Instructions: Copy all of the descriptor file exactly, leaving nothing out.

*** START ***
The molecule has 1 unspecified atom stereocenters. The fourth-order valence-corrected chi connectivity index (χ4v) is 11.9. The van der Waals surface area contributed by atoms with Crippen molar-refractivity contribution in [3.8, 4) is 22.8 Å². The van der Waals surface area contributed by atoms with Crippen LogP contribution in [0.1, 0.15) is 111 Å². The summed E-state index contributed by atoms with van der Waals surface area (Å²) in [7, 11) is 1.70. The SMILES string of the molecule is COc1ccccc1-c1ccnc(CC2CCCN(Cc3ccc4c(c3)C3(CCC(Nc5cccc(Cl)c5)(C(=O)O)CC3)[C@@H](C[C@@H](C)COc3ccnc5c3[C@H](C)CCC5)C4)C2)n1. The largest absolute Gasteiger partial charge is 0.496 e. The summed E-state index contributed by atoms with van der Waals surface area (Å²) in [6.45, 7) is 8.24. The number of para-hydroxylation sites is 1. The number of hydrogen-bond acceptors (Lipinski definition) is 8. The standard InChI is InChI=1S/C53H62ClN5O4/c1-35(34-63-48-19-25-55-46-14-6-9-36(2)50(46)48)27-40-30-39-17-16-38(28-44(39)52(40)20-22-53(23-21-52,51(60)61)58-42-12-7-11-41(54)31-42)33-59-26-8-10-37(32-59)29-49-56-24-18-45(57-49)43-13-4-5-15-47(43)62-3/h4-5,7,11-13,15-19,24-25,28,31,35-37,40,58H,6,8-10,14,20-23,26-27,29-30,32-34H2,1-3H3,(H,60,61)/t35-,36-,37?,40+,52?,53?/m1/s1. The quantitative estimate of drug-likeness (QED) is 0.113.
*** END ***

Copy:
The molecule has 1 unspecified atom stereocenters. The fourth-order valence-corrected chi connectivity index (χ4v) is 11.9. The van der Waals surface area contributed by atoms with Crippen molar-refractivity contribution in [3.8, 4) is 22.8 Å². The van der Waals surface area contributed by atoms with Crippen LogP contribution in [0.1, 0.15) is 111 Å². The summed E-state index contributed by atoms with van der Waals surface area (Å²) in [7, 11) is 1.70. The SMILES string of the molecule is COc1ccccc1-c1ccnc(CC2CCCN(Cc3ccc4c(c3)C3(CCC(Nc5cccc(Cl)c5)(C(=O)O)CC3)[C@@H](C[C@@H](C)COc3ccnc5c3[C@H](C)CCC5)C4)C2)n1. The largest absolute Gasteiger partial charge is 0.496 e. The summed E-state index contributed by atoms with van der Waals surface area (Å²) in [6.45, 7) is 8.24. The number of para-hydroxylation sites is 1. The number of hydrogen-bond acceptors (Lipinski definition) is 8. The standard InChI is InChI=1S/C53H62ClN5O4/c1-35(34-63-48-19-25-55-46-14-6-9-36(2)50(46)48)27-40-30-39-17-16-38(28-44(39)52(40)20-22-53(23-21-52,51(60)61)58-42-12-7-11-41(54)31-42)33-59-26-8-10-37(32-59)29-49-56-24-18-45(57-49)43-13-4-5-15-47(43)62-3/h4-5,7,11-13,15-19,24-25,28,31,35-37,40,58H,6,8-10,14,20-23,26-27,29-30,32-34H2,1-3H3,(H,60,61)/t35-,36-,37?,40+,52?,53?/m1/s1. The quantitative estimate of drug-likeness (QED) is 0.113.